SIMMONS AND DICKINSON PREDICT KO WINS
Cruiserweight duo say victory in Newcastle brings big title shots
Stephen Simmons and Jon-Lewis Dickinson both say their clash on Saturday night will not go the distance as they meet at the Metro Radio Arena in Newcastle, live on Sky Sports.
Simmons defends his WBC International Silver title against local man Dickinson and the unbeaten Scotsman expects to have too much power for his host.
“Jon-Lewis Dickinson is alright at what he does but I find him very once paced,” said Simmons. “I don’t think he will be able to bring the same work rate that I bring to the table. He has my utmost respect and I have a job to do and that is what I am looking forward to doing.
“His strength is probably his movement and his weakness is probably his work rate and he isn’t able to take a decent shot, as we have seen in his last couple of fights. But we will see how he takes my power.
“I think my work-rate and my power will tell and a stoppage is probably what will happen. But if it goes the distance and I win on points, fair enough. The main thing for me is winning and I don’t really care how I win.
“I see myself at the top of the tree in terms of the division. I am somebody people who hold the titles don’t want to fight. I am definitely up there but I have my mind firmly on doing a job, and then moving on from there.”
Dickinson sees this clash as the perfect opportunity to bounce back from a tough 2014 with a second round stoppage loss to Ovill McKenzie in June losing him his British title and then hitting the deck in the opening round of a British Masters title clash against Courtney Fry in November, which proved crucial as he lost out by a solitary point.
The 28 year old sees Saturday’s clash as the perfect chance for him to line-up a rematch with McKenzie, who successfully defended the British belt against Matty Askin last weekend.
“Simmons is a tough guy,” said Dickinson. “He is a good lad with a pedigree behind him and he is a fighter I have always watched and wanted to fight myself at some point. When I found out Matchroom were going to be doing a show in Newcastle I said to my coach I would like to fight Stephen on that bill and as it happens they offered us the fight.
“Simmons is a strong, come-forward fighter. He has a good pedigree and he was on the GB squad as an amateur. I have watched him and he isn’t too hard to hit. He has the type of style I like to go up against.
“I have trained for a hard ten-round fight and whatever happens on the night I have put everything in to be prepared. He will come and put a lot of pressure on but I feel great, everything has gone well in training and sparring has gone well. I am ready for whatever he brings to the table.”
“Mentally I couldn’t get myself up for the Ovill fight,” said Dickinson. “I was having to force myself to go to the gym, I was having for force myself to do it and it didn’t work. I was being told the game plan in the gym but I didn’t carry it out. It wasn’t me who was in there that night, I know I am a lot better than that.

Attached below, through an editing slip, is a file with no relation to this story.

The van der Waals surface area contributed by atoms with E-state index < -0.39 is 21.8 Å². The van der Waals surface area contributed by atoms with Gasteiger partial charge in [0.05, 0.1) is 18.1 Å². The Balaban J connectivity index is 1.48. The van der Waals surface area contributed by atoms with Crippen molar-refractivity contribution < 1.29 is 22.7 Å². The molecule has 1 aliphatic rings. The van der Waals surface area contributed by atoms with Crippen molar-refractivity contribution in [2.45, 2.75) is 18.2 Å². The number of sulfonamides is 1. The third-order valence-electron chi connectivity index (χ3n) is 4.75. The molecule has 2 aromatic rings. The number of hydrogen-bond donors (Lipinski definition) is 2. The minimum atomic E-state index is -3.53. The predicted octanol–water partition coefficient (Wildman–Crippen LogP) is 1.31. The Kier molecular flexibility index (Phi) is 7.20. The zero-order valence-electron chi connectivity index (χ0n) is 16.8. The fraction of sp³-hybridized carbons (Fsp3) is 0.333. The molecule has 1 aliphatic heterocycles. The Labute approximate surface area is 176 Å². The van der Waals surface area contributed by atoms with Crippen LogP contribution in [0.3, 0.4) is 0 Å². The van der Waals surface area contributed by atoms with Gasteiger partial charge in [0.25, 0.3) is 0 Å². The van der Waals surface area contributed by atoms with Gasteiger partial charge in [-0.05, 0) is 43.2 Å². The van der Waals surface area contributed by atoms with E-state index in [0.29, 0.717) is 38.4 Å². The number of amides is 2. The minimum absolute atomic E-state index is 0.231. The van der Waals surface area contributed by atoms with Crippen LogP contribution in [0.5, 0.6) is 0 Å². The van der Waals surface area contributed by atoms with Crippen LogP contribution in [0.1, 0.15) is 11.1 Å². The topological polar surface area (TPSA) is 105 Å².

“I went in frustrated. I had put a lot of weight on, I was 16 and a half stone when I started the eight week camp, which wasn’t good. I have a nutritionist on board now and I have made weight easily this time, whereas when I fought Courtney Fry I didn’t get to under 15 stone until the last week and I had to take it all off on fluid. It wasn’t the right way to do it.
“I saw McKenzie vs. Askin last week for the British title. It wasn’t a nice fight to watch but I suppose, is anybody really going to look good against McKenzie? There was too much holding for my liking but that is another thing and I have had Simmons to concentrate on.
“I would 100 per cent like to fight Ovill again. I have complete confidence in myself that I can beat Ovill. When we fought I stood in front of him and made it an easy fight for him. I basically gave him the fight. I wasn’t myself. Looking back I should have hit him and moved, boxed clever, but I didn’t do that. I stood in front of him and gave him an easy target, so giving somebody like McKenzie and easy target is a stupid thing to do because of the power he carries. But you learn from your mistakes and it is definitely a fight I want in the future to get the win back over him.”
Simmons and Dickinson are part of a massive night of action in the north east as Anthony Joshua MBE makes his comeback against American Prizefighter finalist Jason Gavern and South Shield’s Anthony Nelson faces Dundee’s Jamie Wilson for the vacant Commonwealth Super Flyweight title.
Jon-Lewis’ brother Travis is in action, Jeff Saunders makes his pro debut and there’s a host of unbeaten local talent on the bill with unbeaten Cruiserweight Simon Vallily, Light Heavyweight Jordan King, plus a debut for Lewis Ritson and a second pro outing for Scotland’s Commonwealth gold medallist Charlie Flynn. Liverpool’s World title chasing Featherweight Stephen Smith boxes on consecutive weekends and his Gallagher’s Gym mate Hosea Burton is also in action.
Tickets are on sale now priced £40, £60 and £100 from the Metro Radio Arena at www.metroradioarena.co.uk and on 0844 493 6666.